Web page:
Michelin-Studded Chef Mark Ladner Says Less Value is Being Placed on Amenities, CNBC Reports

Michelin-Studded Chef Mark Ladner Says Less Value is Being Placed on Amenities, CNBC Reports

Ever wanted high-quality pasta that is customizable, affordable and served in a matter of minutes?

That’s exactly what Chef Mark Ladner set himself out to do.

"I always wanted to crack the code on making pasta that typically takes a long time to cook, and figure out a way to provide it to people more quickly without sacrificing the quality or the al dente bite,” Ladner told “CNBC.”

Now, the Del Posto alum— who guided the NYC Italian eatery toward its first Michelin Star— works the front line at his first fast casual pasta restaurant, which opened last November in Greenwich Village.

It’s called Pasta Flyer.

This concept features five pasta styles (Organic Fusilli, Fettuccine, Whole Grain Rigatoni, Spaghetti and Meatballs, Gluten-Free Penne) and four signature sauces (Basil Pesto, Creamy Alfredo, Nonna's Meat Ragu, and a Marinara Sauce) which can be mixed and matched with any of the choices available.

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Dominique Crenn Develops New Restaurant and Bar Focused on Wine

Dominique Crenn Develops New Restaurant and Bar Focused on Wine

Late next month, Dominique Crenn will be opening her third restaurant, Bar Crenn, directly next to her first. Two-Michelin-star Atelier Crenn has long been known for its avant-garde cuisine inspired by traditional French fare.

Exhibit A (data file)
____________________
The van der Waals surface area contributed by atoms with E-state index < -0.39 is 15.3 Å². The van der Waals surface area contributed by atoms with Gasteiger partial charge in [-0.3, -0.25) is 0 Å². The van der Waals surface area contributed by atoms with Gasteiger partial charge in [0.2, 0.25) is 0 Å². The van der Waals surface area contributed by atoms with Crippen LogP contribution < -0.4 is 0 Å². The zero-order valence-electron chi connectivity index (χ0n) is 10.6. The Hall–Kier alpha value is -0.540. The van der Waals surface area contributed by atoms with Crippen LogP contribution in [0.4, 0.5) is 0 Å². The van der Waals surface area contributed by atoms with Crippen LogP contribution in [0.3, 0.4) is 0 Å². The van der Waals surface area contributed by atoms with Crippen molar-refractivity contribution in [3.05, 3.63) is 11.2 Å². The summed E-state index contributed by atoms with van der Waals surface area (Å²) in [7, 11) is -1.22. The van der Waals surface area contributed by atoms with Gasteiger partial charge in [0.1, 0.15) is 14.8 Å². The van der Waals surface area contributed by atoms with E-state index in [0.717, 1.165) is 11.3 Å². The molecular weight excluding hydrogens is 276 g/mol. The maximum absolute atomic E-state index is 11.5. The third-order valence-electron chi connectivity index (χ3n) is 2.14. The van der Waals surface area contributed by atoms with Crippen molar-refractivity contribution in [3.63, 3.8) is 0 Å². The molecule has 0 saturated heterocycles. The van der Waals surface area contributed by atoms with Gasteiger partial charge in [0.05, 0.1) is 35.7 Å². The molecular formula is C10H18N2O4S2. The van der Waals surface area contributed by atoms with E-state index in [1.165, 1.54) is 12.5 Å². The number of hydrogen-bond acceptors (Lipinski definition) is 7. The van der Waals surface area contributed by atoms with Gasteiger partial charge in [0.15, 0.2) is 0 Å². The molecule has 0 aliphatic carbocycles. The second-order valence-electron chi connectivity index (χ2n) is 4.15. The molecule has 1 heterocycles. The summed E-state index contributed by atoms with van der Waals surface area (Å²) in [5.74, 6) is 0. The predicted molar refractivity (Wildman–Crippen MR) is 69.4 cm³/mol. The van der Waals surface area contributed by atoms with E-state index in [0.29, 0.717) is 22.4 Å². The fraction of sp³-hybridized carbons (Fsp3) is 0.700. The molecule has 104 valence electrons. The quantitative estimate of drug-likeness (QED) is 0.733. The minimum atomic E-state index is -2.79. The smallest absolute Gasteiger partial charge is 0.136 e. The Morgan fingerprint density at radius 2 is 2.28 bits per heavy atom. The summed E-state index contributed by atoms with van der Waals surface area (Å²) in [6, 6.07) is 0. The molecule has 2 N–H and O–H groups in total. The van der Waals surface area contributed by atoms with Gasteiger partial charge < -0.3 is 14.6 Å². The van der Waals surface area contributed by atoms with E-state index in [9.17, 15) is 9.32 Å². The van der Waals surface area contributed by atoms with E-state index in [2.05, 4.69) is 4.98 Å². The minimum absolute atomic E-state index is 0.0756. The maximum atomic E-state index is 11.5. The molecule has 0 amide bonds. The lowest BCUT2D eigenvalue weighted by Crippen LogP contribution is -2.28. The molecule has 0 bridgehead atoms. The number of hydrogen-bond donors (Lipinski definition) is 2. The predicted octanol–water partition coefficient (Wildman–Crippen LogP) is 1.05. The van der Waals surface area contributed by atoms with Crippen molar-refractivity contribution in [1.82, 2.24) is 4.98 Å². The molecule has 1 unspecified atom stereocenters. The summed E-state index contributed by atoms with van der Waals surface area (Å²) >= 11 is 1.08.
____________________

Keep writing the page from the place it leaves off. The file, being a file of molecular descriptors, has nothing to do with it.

Bar Crenn will offer a contrast to the new age restaurant with more casual bites. Though she says, she will be heading in the direction of classic French—specifically, dishes she grew up with as a child in Brittany. In an Instagram post earlier this month, Crenn announced that chefs like Alain Ducasse, Guy Savoy, and other three-Michelin-starred chefs will be contributing recipes to the menu of shareable plates next to a number of original recipes from the restaurant. Plates to be expected include tarte flambee, pomme soufflée, and Petit Crenn’s own omelette à l’oursin,

The wine list at Bar Crenn is expected to be the greatest differentiator of Bar Crenn with Matt Montrose, wine director of Atelier Crenn, putting together a wine list that skews French and European. There will be low-ABV cocktails as well, which Crenn says will be a nod to French aperitifs.

Barr Crenn will share a courtyard with Atelier Crenn. The design is described as homey and warm.

“This is more than a wine bar, it’s my living room,” says Crenn. “It’s elegant and it’s warm and thoughtful. We want people to experience the best hospitality there, too.”